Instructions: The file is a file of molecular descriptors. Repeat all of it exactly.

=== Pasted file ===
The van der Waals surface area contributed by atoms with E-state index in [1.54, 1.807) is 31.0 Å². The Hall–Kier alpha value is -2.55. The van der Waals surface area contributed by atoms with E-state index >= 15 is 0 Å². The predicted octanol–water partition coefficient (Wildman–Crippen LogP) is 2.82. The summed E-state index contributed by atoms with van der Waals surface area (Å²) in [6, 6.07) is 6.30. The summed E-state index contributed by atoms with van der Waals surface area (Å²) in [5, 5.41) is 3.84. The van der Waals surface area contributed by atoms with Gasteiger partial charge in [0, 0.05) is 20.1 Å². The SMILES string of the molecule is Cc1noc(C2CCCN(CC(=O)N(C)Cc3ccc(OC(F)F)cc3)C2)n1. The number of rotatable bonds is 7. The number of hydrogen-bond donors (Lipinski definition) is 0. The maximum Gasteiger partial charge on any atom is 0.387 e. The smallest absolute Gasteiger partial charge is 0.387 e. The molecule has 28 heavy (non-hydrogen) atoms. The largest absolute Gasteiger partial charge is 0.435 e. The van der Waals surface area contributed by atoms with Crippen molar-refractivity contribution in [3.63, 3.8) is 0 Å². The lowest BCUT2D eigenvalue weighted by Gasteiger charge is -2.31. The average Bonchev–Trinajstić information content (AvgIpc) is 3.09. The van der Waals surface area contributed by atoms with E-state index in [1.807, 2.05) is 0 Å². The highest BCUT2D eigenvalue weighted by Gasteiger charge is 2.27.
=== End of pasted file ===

The van der Waals surface area contributed by atoms with E-state index in [1.54, 1.807) is 31.0 Å². The Hall–Kier alpha value is -2.55. The van der Waals surface area contributed by atoms with E-state index >= 15 is 0 Å². The predicted octanol–water partition coefficient (Wildman–Crippen LogP) is 2.82. The summed E-state index contributed by atoms with van der Waals surface area (Å²) in [6, 6.07) is 6.30. The summed E-state index contributed by atoms with van der Waals surface area (Å²) in [5, 5.41) is 3.84. The van der Waals surface area contributed by atoms with Gasteiger partial charge in [0, 0.05) is 20.1 Å². The SMILES string of the molecule is Cc1noc(C2CCCN(CC(=O)N(C)Cc3ccc(OC(F)F)cc3)C2)n1. The number of rotatable bonds is 7. The number of hydrogen-bond donors (Lipinski definition) is 0. The maximum Gasteiger partial charge on any atom is 0.387 e. The smallest absolute Gasteiger partial charge is 0.387 e. The molecule has 28 heavy (non-hydrogen) atoms. The largest absolute Gasteiger partial charge is 0.435 e. The van der Waals surface area contributed by atoms with Crippen molar-refractivity contribution in [3.63, 3.8) is 0 Å². The lowest BCUT2D eigenvalue weighted by Gasteiger charge is -2.31. The average Bonchev–Trinajstić information content (AvgIpc) is 3.09. The van der Waals surface area contributed by atoms with E-state index in [1.807, 2.05) is 0 Å². The highest BCUT2D eigenvalue weighted by Gasteiger charge is 2.27.